Because, even though doing so can be in defiance of many people’s ideas of good dressing, saying “go to hell” with something in an outfit can sometimes be the difference between a good dresser and an exceptional one.

Further Reading on the Go-To-Hell prep fashion.]


2 thoughts on “Go to hell.

  1. The big difference between the Madras Jacket & skinny jeans likely would be mass production. I imagine the first Madras Jackets were made as an individual, custom piece. I expect the men of that era and class would have had a bespoke wardrobe, or at least tailored. Meaning the original Madras pieces would have been truly one-of-a-kind. Some one would have said, “I need a new blazer. Let’s use that fabric.” … the response, “But, sir…”

    Skinny jeans, at least of the present era, would a mass manufactured and delivered on a huge scale thanks to the present fashion mega-industry. Granted you can still be an early adopter, as trends still take time to disseminate and gain acceptance with the masses. Also, with the lazy and less rigid rules of dress we have today, I think a true ‘go-to-hell’ piece is much more difficult not only to come by, but to demonstrate.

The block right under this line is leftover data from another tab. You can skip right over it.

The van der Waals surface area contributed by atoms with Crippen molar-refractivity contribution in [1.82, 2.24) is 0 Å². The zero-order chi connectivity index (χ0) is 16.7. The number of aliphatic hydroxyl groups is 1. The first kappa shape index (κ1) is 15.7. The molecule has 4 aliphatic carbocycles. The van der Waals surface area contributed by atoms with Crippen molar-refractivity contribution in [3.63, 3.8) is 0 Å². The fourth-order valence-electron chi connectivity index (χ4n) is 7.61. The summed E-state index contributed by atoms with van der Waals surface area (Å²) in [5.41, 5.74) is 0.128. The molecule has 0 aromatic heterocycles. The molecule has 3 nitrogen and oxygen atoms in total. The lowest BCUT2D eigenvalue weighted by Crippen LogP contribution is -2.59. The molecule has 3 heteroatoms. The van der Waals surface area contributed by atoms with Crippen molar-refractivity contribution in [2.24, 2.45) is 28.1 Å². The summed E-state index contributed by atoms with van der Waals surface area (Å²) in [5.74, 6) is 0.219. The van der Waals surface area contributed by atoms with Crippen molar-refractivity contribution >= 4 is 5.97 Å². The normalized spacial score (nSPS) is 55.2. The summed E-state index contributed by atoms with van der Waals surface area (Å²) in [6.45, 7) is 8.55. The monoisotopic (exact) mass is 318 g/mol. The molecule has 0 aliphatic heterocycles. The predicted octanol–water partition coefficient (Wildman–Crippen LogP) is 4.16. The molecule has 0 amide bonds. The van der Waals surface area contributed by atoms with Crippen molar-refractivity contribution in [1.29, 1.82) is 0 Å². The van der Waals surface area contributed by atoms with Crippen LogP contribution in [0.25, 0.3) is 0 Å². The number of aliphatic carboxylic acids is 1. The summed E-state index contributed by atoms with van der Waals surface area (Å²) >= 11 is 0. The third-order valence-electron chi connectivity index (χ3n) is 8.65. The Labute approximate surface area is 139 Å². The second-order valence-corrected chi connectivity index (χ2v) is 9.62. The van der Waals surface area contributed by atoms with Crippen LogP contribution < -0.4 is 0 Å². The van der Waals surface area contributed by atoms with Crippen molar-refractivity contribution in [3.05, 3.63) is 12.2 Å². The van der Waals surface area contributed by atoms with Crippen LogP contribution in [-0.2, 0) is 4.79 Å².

Interesting post, all-the-same.

  2. I have always viewed my brightly-colored trousers as go-to-hell. Especially when I mix them with other brightly-colored items that contrast. Loud colors make me happy and anyone who dun’t like it can go to hell.

    It seems to me that color is much more go-to-hell in a trouser than a shirt or accessory, perhaps because it’s a greater commitment to the color and not nearly so practical as a neutral trouser. Same with shoes. I love a go-to-hell shoe.